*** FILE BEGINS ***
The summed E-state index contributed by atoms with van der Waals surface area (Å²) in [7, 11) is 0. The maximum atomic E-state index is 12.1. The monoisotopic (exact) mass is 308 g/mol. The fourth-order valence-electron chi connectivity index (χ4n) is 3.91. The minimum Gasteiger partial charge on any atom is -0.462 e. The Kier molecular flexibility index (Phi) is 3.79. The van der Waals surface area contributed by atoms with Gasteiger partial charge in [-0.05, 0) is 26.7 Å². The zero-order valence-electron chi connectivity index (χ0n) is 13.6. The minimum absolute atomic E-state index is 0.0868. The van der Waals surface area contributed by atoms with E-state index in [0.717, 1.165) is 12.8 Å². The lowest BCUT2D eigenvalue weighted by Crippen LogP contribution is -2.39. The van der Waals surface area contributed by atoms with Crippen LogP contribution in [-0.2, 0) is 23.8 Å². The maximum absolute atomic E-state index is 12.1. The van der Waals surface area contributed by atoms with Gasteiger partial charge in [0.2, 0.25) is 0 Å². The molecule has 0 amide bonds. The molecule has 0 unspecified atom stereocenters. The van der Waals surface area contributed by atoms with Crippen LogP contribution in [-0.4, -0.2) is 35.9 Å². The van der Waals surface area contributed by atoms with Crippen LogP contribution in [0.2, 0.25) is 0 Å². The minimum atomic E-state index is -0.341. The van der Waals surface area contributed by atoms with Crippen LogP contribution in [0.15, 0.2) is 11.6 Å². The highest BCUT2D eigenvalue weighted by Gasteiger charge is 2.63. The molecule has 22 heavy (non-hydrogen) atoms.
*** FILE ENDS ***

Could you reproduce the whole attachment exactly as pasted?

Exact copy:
The summed E-state index contributed by atoms with van der Waals surface area (Å²) in [7, 11) is 0. The maximum atomic E-state index is 12.1. The monoisotopic (exact) mass is 308 g/mol. The fourth-order valence-electron chi connectivity index (χ4n) is 3.91. The minimum Gasteiger partial charge on any atom is -0.462 e. The Kier molecular flexibility index (Phi) is 3.79. The van der Waals surface area contributed by atoms with Gasteiger partial charge in [-0.05, 0) is 26.7 Å². The zero-order valence-electron chi connectivity index (χ0n) is 13.6. The minimum absolute atomic E-state index is 0.0868. The van der Waals surface area contributed by atoms with E-state index in [0.717, 1.165) is 12.8 Å². The lowest BCUT2D eigenvalue weighted by Crippen LogP contribution is -2.39. The van der Waals surface area contributed by atoms with Crippen LogP contribution in [-0.2, 0) is 23.8 Å². The maximum absolute atomic E-state index is 12.1. The van der Waals surface area contributed by atoms with Gasteiger partial charge in [0.2, 0.25) is 0 Å². The molecule has 0 amide bonds. The molecule has 0 unspecified atom stereocenters. The van der Waals surface area contributed by atoms with Crippen LogP contribution in [-0.4, -0.2) is 35.9 Å². The van der Waals surface area contributed by atoms with Crippen LogP contribution in [0.2, 0.25) is 0 Å². The minimum atomic E-state index is -0.341. The van der Waals surface area contributed by atoms with Crippen LogP contribution in [0.15, 0.2) is 11.6 Å². The highest BCUT2D eigenvalue weighted by Gasteiger charge is 2.63. The molecule has 22 heavy (non-hydrogen) atoms.